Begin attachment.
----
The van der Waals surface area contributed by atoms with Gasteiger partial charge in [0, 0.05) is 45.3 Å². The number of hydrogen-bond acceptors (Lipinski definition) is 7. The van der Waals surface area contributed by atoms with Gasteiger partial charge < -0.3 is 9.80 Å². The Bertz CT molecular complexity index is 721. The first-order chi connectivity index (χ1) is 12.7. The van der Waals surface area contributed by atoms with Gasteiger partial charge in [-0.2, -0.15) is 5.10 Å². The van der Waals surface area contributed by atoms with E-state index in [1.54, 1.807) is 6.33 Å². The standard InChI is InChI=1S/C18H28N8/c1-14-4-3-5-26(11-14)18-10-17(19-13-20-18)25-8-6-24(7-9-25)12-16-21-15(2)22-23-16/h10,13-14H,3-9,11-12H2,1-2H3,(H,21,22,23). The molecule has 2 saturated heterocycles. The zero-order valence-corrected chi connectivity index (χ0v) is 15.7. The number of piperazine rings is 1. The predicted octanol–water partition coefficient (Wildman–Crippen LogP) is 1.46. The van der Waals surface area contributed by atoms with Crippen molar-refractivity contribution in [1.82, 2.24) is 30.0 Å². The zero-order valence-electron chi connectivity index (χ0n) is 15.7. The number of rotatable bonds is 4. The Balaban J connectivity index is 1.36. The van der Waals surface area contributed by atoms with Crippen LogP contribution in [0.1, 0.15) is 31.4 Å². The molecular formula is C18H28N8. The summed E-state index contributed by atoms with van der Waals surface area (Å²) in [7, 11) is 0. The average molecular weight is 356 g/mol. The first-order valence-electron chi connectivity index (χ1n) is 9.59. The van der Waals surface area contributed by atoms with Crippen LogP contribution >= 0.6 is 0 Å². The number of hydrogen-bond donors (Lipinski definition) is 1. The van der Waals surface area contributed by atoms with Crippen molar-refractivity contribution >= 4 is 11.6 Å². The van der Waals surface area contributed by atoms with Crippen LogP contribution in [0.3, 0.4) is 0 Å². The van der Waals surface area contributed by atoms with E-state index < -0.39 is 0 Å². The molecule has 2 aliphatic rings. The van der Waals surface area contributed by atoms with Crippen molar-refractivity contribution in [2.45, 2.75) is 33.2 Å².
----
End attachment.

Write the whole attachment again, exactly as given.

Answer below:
The van der Waals surface area contributed by atoms with Gasteiger partial charge in [0, 0.05) is 45.3 Å². The number of hydrogen-bond acceptors (Lipinski definition) is 7. The van der Waals surface area contributed by atoms with Gasteiger partial charge < -0.3 is 9.80 Å². The Bertz CT molecular complexity index is 721. The first-order chi connectivity index (χ1) is 12.7. The van der Waals surface area contributed by atoms with Gasteiger partial charge in [-0.2, -0.15) is 5.10 Å². The van der Waals surface area contributed by atoms with E-state index in [1.54, 1.807) is 6.33 Å². The standard InChI is InChI=1S/C18H28N8/c1-14-4-3-5-26(11-14)18-10-17(19-13-20-18)25-8-6-24(7-9-25)12-16-21-15(2)22-23-16/h10,13-14H,3-9,11-12H2,1-2H3,(H,21,22,23). The molecule has 2 saturated heterocycles. The zero-order valence-corrected chi connectivity index (χ0v) is 15.7. The number of piperazine rings is 1. The predicted octanol–water partition coefficient (Wildman–Crippen LogP) is 1.46. The van der Waals surface area contributed by atoms with Crippen molar-refractivity contribution in [1.82, 2.24) is 30.0 Å². The zero-order valence-electron chi connectivity index (χ0n) is 15.7. The number of rotatable bonds is 4. The Balaban J connectivity index is 1.36. The van der Waals surface area contributed by atoms with Crippen LogP contribution in [0.1, 0.15) is 31.4 Å². The molecular formula is C18H28N8. The summed E-state index contributed by atoms with van der Waals surface area (Å²) in [7, 11) is 0. The average molecular weight is 356 g/mol. The first-order valence-electron chi connectivity index (χ1n) is 9.59. The van der Waals surface area contributed by atoms with Crippen LogP contribution >= 0.6 is 0 Å². The number of hydrogen-bond donors (Lipinski definition) is 1. The van der Waals surface area contributed by atoms with Crippen molar-refractivity contribution >= 4 is 11.6 Å². The van der Waals surface area contributed by atoms with Crippen LogP contribution in [0.3, 0.4) is 0 Å². The van der Waals surface area contributed by atoms with E-state index < -0.39 is 0 Å². The molecule has 2 aliphatic rings. The van der Waals surface area contributed by atoms with Crippen molar-refractivity contribution in [2.45, 2.75) is 33.2 Å².